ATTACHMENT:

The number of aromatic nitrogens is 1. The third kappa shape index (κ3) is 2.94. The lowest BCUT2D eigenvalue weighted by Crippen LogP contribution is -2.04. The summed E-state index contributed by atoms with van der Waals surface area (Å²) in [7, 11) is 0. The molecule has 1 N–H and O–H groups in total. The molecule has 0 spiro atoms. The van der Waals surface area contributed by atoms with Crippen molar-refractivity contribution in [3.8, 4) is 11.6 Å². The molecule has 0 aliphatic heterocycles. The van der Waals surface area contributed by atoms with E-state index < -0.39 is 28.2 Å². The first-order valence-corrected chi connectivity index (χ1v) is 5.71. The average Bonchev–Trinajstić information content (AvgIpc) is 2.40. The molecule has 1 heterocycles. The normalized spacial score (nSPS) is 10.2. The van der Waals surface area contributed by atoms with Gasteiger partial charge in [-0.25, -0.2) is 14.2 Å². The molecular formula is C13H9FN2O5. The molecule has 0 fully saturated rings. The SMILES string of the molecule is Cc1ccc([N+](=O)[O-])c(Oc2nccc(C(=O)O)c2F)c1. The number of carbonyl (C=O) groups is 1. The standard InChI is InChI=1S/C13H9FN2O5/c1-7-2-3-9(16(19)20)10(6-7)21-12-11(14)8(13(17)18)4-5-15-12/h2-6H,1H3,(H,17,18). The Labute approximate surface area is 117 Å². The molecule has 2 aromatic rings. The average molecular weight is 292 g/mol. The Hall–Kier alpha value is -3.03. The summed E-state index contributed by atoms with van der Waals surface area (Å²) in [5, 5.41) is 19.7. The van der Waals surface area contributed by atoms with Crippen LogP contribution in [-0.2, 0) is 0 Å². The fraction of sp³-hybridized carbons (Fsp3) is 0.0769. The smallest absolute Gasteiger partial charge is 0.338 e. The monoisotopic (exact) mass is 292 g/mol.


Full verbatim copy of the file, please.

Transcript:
The number of aromatic nitrogens is 1. The third kappa shape index (κ3) is 2.94. The lowest BCUT2D eigenvalue weighted by Crippen LogP contribution is -2.04. The summed E-state index contributed by atoms with van der Waals surface area (Å²) in [7, 11) is 0. The molecule has 1 N–H and O–H groups in total. The molecule has 0 spiro atoms. The van der Waals surface area contributed by atoms with Crippen molar-refractivity contribution in [3.8, 4) is 11.6 Å². The molecule has 0 aliphatic heterocycles. The van der Waals surface area contributed by atoms with E-state index < -0.39 is 28.2 Å². The first-order valence-corrected chi connectivity index (χ1v) is 5.71. The average Bonchev–Trinajstić information content (AvgIpc) is 2.40. The molecule has 1 heterocycles. The normalized spacial score (nSPS) is 10.2. The van der Waals surface area contributed by atoms with Gasteiger partial charge in [-0.25, -0.2) is 14.2 Å². The molecular formula is C13H9FN2O5. The molecule has 0 fully saturated rings. The SMILES string of the molecule is Cc1ccc([N+](=O)[O-])c(Oc2nccc(C(=O)O)c2F)c1. The number of carbonyl (C=O) groups is 1. The standard InChI is InChI=1S/C13H9FN2O5/c1-7-2-3-9(16(19)20)10(6-7)21-12-11(14)8(13(17)18)4-5-15-12/h2-6H,1H3,(H,17,18). The Labute approximate surface area is 117 Å². The molecule has 2 aromatic rings. The average molecular weight is 292 g/mol. The Hall–Kier alpha value is -3.03. The summed E-state index contributed by atoms with van der Waals surface area (Å²) in [5, 5.41) is 19.7. The van der Waals surface area contributed by atoms with Crippen LogP contribution in [-0.2, 0) is 0 Å². The fraction of sp³-hybridized carbons (Fsp3) is 0.0769. The smallest absolute Gasteiger partial charge is 0.338 e. The monoisotopic (exact) mass is 292 g/mol.